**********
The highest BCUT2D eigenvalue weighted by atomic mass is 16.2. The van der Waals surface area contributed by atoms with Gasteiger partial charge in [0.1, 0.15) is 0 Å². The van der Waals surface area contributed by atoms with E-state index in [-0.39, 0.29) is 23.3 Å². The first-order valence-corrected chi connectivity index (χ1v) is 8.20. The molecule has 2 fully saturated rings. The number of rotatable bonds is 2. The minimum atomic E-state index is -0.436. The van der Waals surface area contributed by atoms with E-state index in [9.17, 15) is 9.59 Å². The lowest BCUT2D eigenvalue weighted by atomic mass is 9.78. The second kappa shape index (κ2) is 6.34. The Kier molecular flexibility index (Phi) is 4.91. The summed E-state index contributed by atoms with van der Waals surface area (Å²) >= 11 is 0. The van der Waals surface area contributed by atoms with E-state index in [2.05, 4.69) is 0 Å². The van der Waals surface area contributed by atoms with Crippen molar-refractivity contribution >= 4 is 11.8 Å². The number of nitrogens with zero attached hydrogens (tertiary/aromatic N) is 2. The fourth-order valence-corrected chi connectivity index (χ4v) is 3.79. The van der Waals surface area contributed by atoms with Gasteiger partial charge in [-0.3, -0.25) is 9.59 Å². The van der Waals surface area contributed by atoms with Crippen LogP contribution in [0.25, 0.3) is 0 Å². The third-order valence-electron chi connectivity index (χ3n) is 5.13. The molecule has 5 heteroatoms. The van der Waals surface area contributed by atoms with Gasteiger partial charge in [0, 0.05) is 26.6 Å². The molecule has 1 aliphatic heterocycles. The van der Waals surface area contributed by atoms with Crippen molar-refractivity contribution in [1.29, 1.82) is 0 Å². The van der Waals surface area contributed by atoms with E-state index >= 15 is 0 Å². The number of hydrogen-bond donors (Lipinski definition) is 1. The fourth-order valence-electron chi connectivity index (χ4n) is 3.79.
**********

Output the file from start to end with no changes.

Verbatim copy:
The highest BCUT2D eigenvalue weighted by atomic mass is 16.2. The van der Waals surface area contributed by atoms with Gasteiger partial charge in [0.1, 0.15) is 0 Å². The van der Waals surface area contributed by atoms with E-state index in [-0.39, 0.29) is 23.3 Å². The first-order valence-corrected chi connectivity index (χ1v) is 8.20. The molecule has 2 fully saturated rings. The number of rotatable bonds is 2. The minimum atomic E-state index is -0.436. The van der Waals surface area contributed by atoms with E-state index in [9.17, 15) is 9.59 Å². The lowest BCUT2D eigenvalue weighted by atomic mass is 9.78. The second kappa shape index (κ2) is 6.34. The Kier molecular flexibility index (Phi) is 4.91. The summed E-state index contributed by atoms with van der Waals surface area (Å²) >= 11 is 0. The van der Waals surface area contributed by atoms with E-state index in [2.05, 4.69) is 0 Å². The van der Waals surface area contributed by atoms with Crippen molar-refractivity contribution >= 4 is 11.8 Å². The number of nitrogens with zero attached hydrogens (tertiary/aromatic N) is 2. The fourth-order valence-corrected chi connectivity index (χ4v) is 3.79. The van der Waals surface area contributed by atoms with Gasteiger partial charge in [-0.3, -0.25) is 9.59 Å². The van der Waals surface area contributed by atoms with Crippen LogP contribution in [0.25, 0.3) is 0 Å². The third-order valence-electron chi connectivity index (χ3n) is 5.13. The molecule has 5 heteroatoms. The van der Waals surface area contributed by atoms with Gasteiger partial charge in [0, 0.05) is 26.6 Å². The molecule has 1 aliphatic heterocycles. The van der Waals surface area contributed by atoms with Crippen molar-refractivity contribution in [1.29, 1.82) is 0 Å². The van der Waals surface area contributed by atoms with E-state index >= 15 is 0 Å². The number of hydrogen-bond donors (Lipinski definition) is 1. The fourth-order valence-electron chi connectivity index (χ4n) is 3.79.